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Victor Bravo

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EAA Chapter 40 is finally making the jump to lightspeed...

Six or seven years ago we got a 2/3 built airplane project (Cygnet SF-2A) donated to our EAA chapter, using an outside charitable organization as a "fiscal sponsor".

Over a year ago, the guys finally finished it and got it ready to fly.

The smarmy loudmouth in the chapter (guess who?) volunteered to do the first flight.

Over the last year or so, many Young Eagles flights were done using this airplane, as promised to the original donor.

The sleazy salesman in the chapter (guess who?) postulated that after a while it should be sold, and the money used for the next chapter build project.

The sneaky promoter in the chapter (uhhh...) convinced everyone that a Zenith 750 would be easier to insure and more appropriate as a chapter airplane.

One of the retired guys in the chapter took on the task of finally getting the 501 (c) 3 done, working with EAA HQ's attorney as an advisor.

Saturday we just got notice that our 501 (c) 3 non-profit charity status has been approved by the feds!

Monday the chapter "project airplane" was sold by the two guys who were in charge of it, and it flew away leaving money behind !

Zenith Aircraft has generously expressed interest in supporting our chapter build project, once we got the non-profit status done.

So as of this week, we have most of the pieces in place, and will be making our final plans to move forward on beginning the chapter Cruzer project!

If there is interest from others on HBA, I can share the details, brainstorming, ideas, triumphs and tragedies of getting this project funded, built, and operational.
 

narfi

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yes! share it all :)
are you scratch building or kit?
 

Victor Bravo

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First one will be a kit, we need faster success and the soonest opportunity to have the big news article photo with the old guys and the young kids holding up a wing. Long-term plan is to be able to scratchbuild the second and later airplanes.

The chapter transferred the Cygnet ownership to a private partnership (2 guys who happened to also be members). EAA HQ was very adamant about wanting it to be transferred out of chapter ownership... at any time before it became a fying airplane. So we complied with that. The two guys who did most of the work and put in the most money took ownership of it, with the agreement that they would eventually buy us out (or when it sold we'd split the revenue), and use our half to start the next project. The two guys recovered most of the money they put in, and we got paid for what we provided (finished airframe, engine, prop, etc.) The dollars didn't work out exactly like you'd want if it was done as a business investment, but in this case it was worth it to just git'r'done.

We would have done a pancake breakfast but I'm too )#*$ fat already. So I steered them toward something that would shake the dust off of a bunch of old tired guys, in the hopes that it would put some voltage into a chapter that had been slowing down too much. We suffer the same 'tired old guy syndrome' as many other EAA chapters. Trying to deal with that. We need new blood and new activities. If I was retired or wealthy I'd volunteer as Ayatollah, but I'm treading water in too many other areas to make that time commitment.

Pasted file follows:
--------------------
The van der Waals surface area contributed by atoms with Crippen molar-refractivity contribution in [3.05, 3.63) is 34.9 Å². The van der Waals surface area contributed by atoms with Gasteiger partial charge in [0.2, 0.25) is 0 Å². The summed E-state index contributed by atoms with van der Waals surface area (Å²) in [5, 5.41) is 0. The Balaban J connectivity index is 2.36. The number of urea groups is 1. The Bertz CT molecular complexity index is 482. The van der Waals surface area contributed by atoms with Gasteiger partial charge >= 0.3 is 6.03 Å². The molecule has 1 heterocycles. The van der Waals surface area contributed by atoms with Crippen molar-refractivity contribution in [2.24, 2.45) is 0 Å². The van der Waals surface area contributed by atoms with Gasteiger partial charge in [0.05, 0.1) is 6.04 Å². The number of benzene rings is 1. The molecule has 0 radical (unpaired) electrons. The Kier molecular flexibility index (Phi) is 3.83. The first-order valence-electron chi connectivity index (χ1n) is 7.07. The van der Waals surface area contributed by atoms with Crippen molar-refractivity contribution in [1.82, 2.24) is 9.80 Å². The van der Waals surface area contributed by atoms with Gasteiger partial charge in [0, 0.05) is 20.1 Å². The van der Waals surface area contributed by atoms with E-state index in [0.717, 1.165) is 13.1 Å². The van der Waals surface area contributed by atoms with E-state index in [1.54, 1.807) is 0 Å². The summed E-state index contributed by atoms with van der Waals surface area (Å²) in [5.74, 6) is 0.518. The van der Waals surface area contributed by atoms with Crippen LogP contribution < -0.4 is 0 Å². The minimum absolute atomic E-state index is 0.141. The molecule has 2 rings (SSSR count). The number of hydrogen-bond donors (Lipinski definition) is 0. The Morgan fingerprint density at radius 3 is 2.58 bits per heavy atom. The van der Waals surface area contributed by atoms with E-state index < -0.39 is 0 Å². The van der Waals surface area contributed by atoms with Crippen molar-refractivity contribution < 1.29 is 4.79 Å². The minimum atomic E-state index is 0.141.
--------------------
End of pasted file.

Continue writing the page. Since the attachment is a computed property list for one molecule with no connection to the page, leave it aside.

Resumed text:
pwood66889

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It's an interesting ride, VB! My chapter (445) has a project, and a flying club to go with.
"...something that would shake the dust off of a bunch of old tired guys..." happens every Friday Morning at 2J0.
 

cblink.007

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K2W6, Maryland, USA
EAA Chapter 40 is finally making the jump to lightspeed...

Six or seven years ago we got a 2/3 built airplane project (Cygnet SF-2A) donated to our EAA chapter, using an outside charitable organization as a "fiscal sponsor".

Over a year ago, the guys finally finished it and got it ready to fly.

The smarmy loudmouth in the chapter (guess who?) volunteered to do the first flight.

Over the last year or so, many Young Eagles flights were done using this airplane, as promised to the original donor.

The sleazy salesman in the chapter (guess who?) postulated that after a while it should be sold, and the money used for the next chapter build project.

The sneaky promoter in the chapter (uhhh...) convinced everyone that a Zenith 750 would be easier to insure and more appropriate as a chapter airplane.

One of the retired guys in the chapter took on the task of finally getting the 501 (c) 3 done, working with EAA HQ's attorney as an advisor.

Saturday we just got notice that our 501 (c) 3 non-profit charity status has been approved by the feds!

Monday the chapter "project airplane" was sold by the two guys who were in charge of it, and it flew away leaving money behind !

Zenith Aircraft has generously expressed interest in supporting our chapter build project, once we got the non-profit status done.

So as of this week, we have most of the pieces in place, and will be making our final plans to move forward on beginning the chapter Cruzer project!

If there is interest from others on HBA, I can share the details, brainstorming, ideas, triumphs and tragedies of getting this project funded, built, and operational.
Yeah, I know I am supposed to be honeymooning right now but wanted to say congrats on the transaction! I will have to PM you sometime about what happened with a build my former chapter in TN attempted!

My future chapter up in MD is wrenching away on a donated Lancair Legacy, which is good...my project shares some design commonality with it!!